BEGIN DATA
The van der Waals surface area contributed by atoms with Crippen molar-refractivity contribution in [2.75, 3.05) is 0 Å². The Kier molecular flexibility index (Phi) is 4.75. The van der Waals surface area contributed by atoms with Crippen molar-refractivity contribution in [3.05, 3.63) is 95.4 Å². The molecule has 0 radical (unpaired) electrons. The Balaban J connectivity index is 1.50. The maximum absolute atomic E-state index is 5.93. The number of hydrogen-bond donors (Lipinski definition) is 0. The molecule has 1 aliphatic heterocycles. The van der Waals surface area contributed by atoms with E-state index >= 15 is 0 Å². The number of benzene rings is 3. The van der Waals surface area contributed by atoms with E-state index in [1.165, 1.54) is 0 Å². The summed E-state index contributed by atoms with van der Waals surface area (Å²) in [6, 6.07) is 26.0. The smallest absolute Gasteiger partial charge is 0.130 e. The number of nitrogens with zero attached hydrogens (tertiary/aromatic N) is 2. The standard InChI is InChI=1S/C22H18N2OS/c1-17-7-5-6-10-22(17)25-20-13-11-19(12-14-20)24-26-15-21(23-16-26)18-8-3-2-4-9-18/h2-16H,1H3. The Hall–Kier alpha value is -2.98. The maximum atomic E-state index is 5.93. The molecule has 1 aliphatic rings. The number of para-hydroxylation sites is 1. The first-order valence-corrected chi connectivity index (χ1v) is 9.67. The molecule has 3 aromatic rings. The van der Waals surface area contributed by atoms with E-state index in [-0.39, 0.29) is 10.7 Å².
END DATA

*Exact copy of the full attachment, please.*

The van der Waals surface area contributed by atoms with Crippen molar-refractivity contribution in [2.75, 3.05) is 0 Å². The Kier molecular flexibility index (Phi) is 4.75. The van der Waals surface area contributed by atoms with Crippen molar-refractivity contribution in [3.05, 3.63) is 95.4 Å². The molecule has 0 radical (unpaired) electrons. The Balaban J connectivity index is 1.50. The maximum absolute atomic E-state index is 5.93. The number of hydrogen-bond donors (Lipinski definition) is 0. The molecule has 1 aliphatic heterocycles. The van der Waals surface area contributed by atoms with E-state index >= 15 is 0 Å². The number of benzene rings is 3. The van der Waals surface area contributed by atoms with E-state index in [1.165, 1.54) is 0 Å². The summed E-state index contributed by atoms with van der Waals surface area (Å²) in [6, 6.07) is 26.0. The smallest absolute Gasteiger partial charge is 0.130 e. The number of nitrogens with zero attached hydrogens (tertiary/aromatic N) is 2. The standard InChI is InChI=1S/C22H18N2OS/c1-17-7-5-6-10-22(17)25-20-13-11-19(12-14-20)24-26-15-21(23-16-26)18-8-3-2-4-9-18/h2-16H,1H3. The Hall–Kier alpha value is -2.98. The maximum atomic E-state index is 5.93. The molecule has 1 aliphatic rings. The number of para-hydroxylation sites is 1. The first-order valence-corrected chi connectivity index (χ1v) is 9.67. The molecule has 3 aromatic rings. The van der Waals surface area contributed by atoms with E-state index in [-0.39, 0.29) is 10.7 Å².